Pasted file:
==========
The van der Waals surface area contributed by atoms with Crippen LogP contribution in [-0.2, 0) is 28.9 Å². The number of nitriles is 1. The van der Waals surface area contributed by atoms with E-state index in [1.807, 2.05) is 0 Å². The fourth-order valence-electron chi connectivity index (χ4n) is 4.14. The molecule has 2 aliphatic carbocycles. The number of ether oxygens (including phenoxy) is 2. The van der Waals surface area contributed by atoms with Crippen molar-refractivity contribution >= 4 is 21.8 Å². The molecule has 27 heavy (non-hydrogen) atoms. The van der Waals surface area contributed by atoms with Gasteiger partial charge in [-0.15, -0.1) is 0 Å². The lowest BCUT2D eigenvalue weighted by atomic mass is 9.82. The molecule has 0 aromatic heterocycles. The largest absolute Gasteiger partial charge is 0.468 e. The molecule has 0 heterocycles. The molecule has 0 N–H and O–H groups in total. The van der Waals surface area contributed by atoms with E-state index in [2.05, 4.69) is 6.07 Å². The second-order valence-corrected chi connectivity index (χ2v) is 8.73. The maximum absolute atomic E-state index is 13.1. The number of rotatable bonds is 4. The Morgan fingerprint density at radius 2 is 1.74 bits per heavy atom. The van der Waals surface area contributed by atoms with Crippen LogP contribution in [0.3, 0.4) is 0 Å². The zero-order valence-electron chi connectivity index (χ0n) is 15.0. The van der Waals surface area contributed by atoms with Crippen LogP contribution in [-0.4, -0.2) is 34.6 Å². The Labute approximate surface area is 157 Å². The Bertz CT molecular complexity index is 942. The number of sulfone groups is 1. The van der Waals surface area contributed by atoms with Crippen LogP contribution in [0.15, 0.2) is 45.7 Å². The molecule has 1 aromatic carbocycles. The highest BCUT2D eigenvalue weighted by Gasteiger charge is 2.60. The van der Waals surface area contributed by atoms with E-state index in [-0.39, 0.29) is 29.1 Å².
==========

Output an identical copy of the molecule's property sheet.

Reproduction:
The van der Waals surface area contributed by atoms with Crippen LogP contribution in [-0.2, 0) is 28.9 Å². The number of nitriles is 1. The van der Waals surface area contributed by atoms with E-state index in [1.807, 2.05) is 0 Å². The fourth-order valence-electron chi connectivity index (χ4n) is 4.14. The molecule has 2 aliphatic carbocycles. The number of ether oxygens (including phenoxy) is 2. The van der Waals surface area contributed by atoms with Crippen molar-refractivity contribution >= 4 is 21.8 Å². The molecule has 27 heavy (non-hydrogen) atoms. The van der Waals surface area contributed by atoms with Gasteiger partial charge in [-0.15, -0.1) is 0 Å². The lowest BCUT2D eigenvalue weighted by atomic mass is 9.82. The molecule has 0 aromatic heterocycles. The largest absolute Gasteiger partial charge is 0.468 e. The molecule has 0 heterocycles. The molecule has 0 N–H and O–H groups in total. The van der Waals surface area contributed by atoms with E-state index in [2.05, 4.69) is 6.07 Å². The second-order valence-corrected chi connectivity index (χ2v) is 8.73. The maximum absolute atomic E-state index is 13.1. The number of rotatable bonds is 4. The Morgan fingerprint density at radius 2 is 1.74 bits per heavy atom. The van der Waals surface area contributed by atoms with Crippen LogP contribution in [0.3, 0.4) is 0 Å². The zero-order valence-electron chi connectivity index (χ0n) is 15.0. The van der Waals surface area contributed by atoms with Crippen LogP contribution in [-0.4, -0.2) is 34.6 Å². The Labute approximate surface area is 157 Å². The Bertz CT molecular complexity index is 942. The number of sulfone groups is 1. The van der Waals surface area contributed by atoms with Crippen LogP contribution in [0.15, 0.2) is 45.7 Å². The molecule has 1 aromatic carbocycles. The highest BCUT2D eigenvalue weighted by Gasteiger charge is 2.60. The van der Waals surface area contributed by atoms with E-state index in [-0.39, 0.29) is 29.1 Å².